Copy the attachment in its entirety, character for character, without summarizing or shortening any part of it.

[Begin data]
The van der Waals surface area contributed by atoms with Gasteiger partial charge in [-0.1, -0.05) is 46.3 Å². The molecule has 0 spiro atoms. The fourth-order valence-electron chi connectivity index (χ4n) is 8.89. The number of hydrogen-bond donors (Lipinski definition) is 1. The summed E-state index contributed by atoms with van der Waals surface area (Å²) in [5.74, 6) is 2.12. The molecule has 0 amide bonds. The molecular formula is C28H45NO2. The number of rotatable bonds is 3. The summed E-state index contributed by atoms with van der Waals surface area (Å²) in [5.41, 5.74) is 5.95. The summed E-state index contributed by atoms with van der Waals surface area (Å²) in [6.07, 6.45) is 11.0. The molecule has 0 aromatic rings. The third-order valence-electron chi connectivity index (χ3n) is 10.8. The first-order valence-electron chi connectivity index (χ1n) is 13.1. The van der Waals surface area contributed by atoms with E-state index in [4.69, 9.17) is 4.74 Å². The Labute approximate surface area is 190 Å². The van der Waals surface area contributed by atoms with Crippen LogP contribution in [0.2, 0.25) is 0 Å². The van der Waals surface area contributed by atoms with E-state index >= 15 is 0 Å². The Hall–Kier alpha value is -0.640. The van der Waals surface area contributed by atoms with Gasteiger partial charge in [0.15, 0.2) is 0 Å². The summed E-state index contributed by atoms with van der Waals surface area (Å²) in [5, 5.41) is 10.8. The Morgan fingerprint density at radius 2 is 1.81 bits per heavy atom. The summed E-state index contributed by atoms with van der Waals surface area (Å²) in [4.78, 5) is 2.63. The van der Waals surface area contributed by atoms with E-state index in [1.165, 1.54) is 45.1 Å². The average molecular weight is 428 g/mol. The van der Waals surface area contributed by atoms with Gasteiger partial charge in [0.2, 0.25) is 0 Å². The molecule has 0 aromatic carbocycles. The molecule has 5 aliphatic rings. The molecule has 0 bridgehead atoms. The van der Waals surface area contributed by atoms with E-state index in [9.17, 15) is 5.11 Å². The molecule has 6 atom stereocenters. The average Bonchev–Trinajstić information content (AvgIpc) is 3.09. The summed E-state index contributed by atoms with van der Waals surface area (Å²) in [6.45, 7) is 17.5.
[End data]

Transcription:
The van der Waals surface area contributed by atoms with Gasteiger partial charge in [-0.1, -0.05) is 46.3 Å². The molecule has 0 spiro atoms. The fourth-order valence-electron chi connectivity index (χ4n) is 8.89. The number of hydrogen-bond donors (Lipinski definition) is 1. The summed E-state index contributed by atoms with van der Waals surface area (Å²) in [5.74, 6) is 2.12. The molecule has 0 amide bonds. The molecular formula is C28H45NO2. The number of rotatable bonds is 3. The summed E-state index contributed by atoms with van der Waals surface area (Å²) in [5.41, 5.74) is 5.95. The summed E-state index contributed by atoms with van der Waals surface area (Å²) in [6.07, 6.45) is 11.0. The molecule has 0 aromatic rings. The third-order valence-electron chi connectivity index (χ3n) is 10.8. The first-order valence-electron chi connectivity index (χ1n) is 13.1. The van der Waals surface area contributed by atoms with E-state index in [4.69, 9.17) is 4.74 Å². The Labute approximate surface area is 190 Å². The van der Waals surface area contributed by atoms with Crippen LogP contribution in [0.2, 0.25) is 0 Å². The van der Waals surface area contributed by atoms with E-state index >= 15 is 0 Å². The Hall–Kier alpha value is -0.640. The van der Waals surface area contributed by atoms with Gasteiger partial charge in [0.15, 0.2) is 0 Å². The summed E-state index contributed by atoms with van der Waals surface area (Å²) in [5, 5.41) is 10.8. The Morgan fingerprint density at radius 2 is 1.81 bits per heavy atom. The summed E-state index contributed by atoms with van der Waals surface area (Å²) in [4.78, 5) is 2.63. The van der Waals surface area contributed by atoms with E-state index in [1.165, 1.54) is 45.1 Å². The average molecular weight is 428 g/mol. The van der Waals surface area contributed by atoms with Gasteiger partial charge in [0.2, 0.25) is 0 Å². The molecule has 0 aromatic carbocycles. The molecule has 5 aliphatic rings. The molecule has 0 bridgehead atoms. The van der Waals surface area contributed by atoms with E-state index in [9.17, 15) is 5.11 Å². The molecule has 6 atom stereocenters. The average Bonchev–Trinajstić information content (AvgIpc) is 3.09. The summed E-state index contributed by atoms with van der Waals surface area (Å²) in [6.45, 7) is 17.5.